In the 1850s, the Cincinnati, Hamilton & Dayton Railroad was built to link southwest Ohio's three largest cities. Roughly paralleling the canal route, the railroad cut across Northside at an angle, then turned north through the Miami Valley. The Cincinnati, Hamilton & Dayton line was followed in 1867 by the Marietta & Cincinnati Railroad, which was established in 1845 to connect with the Baltimore & Ohio Railroad at Parkersburg, West Virginia. The Marietta & Cincinnati was built through the Brighton and Camp Washington neighborhoods in the Mill Creek Valley. Construction of these rail lines attracted stockyards, meat packers, and processors of meat by-products. In 1861, Spring Grove Avenue was built to facilitate the early flow of raw materials into the area and movement of finished products to markets. By the 1880s, the neighborhoods of Camp Washington, Brighton, and Northside began to attract residents who worked in the nearby factories.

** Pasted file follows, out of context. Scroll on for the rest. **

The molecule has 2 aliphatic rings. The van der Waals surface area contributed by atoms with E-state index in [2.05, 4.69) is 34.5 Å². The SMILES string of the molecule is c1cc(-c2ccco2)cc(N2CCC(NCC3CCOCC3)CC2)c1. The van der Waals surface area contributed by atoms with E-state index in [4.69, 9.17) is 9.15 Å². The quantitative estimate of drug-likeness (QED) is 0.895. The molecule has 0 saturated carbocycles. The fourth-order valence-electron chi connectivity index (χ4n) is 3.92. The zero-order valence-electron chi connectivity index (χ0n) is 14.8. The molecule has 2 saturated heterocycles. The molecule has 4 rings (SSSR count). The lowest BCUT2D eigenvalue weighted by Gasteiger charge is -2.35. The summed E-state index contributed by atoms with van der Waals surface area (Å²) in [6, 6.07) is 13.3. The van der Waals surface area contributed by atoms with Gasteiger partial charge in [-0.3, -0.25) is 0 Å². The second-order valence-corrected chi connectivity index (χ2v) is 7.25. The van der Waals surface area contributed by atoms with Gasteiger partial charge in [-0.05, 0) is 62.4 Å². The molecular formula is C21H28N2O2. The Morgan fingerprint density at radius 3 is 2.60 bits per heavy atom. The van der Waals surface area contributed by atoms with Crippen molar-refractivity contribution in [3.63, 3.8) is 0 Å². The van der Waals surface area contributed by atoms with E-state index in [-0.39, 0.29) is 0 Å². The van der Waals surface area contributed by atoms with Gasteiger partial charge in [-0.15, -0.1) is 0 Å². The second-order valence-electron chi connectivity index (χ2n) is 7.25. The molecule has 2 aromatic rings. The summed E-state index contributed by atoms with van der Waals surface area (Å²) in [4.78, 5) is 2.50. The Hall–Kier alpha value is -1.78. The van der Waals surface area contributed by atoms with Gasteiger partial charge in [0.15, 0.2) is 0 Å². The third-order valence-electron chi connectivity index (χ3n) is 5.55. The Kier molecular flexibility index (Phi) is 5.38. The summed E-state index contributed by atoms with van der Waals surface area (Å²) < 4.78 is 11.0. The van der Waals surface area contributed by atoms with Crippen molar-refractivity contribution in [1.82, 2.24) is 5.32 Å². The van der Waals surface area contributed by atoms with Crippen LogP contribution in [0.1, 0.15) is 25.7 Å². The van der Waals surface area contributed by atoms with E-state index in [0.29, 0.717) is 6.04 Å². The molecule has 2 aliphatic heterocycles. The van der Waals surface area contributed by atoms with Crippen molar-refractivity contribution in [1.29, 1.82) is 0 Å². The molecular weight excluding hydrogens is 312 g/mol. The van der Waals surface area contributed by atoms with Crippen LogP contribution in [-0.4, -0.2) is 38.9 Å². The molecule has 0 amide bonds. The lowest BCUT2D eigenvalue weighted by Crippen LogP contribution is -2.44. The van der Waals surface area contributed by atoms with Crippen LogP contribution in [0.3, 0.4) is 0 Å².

The majority of industrial-related buildings were found south of Northside along Spring Grove Avenue. This portion of the street evolved as the major concentration of industrial activity. Significant industrial businesses located on Spring Grove Avenue or in close proximity to it included the Powell Valve Company, makers of industrial valves, the Ahrens-Fox Fire Engine manufacturers, the Andrew Jergens Company, makers of soap and toiletries, and Kahn's and Company, meatpackers. Numerous small industrial activities were also located along the street.

However, as early 20th-century industrial expansion was attracted into the area, companies found that it was easier and cheaper to locate towards the northern end of Spring Grove Avenue. The American Can Company took advantage of the Northside location because it offered both rail and road linkage at a reasonable site development cost.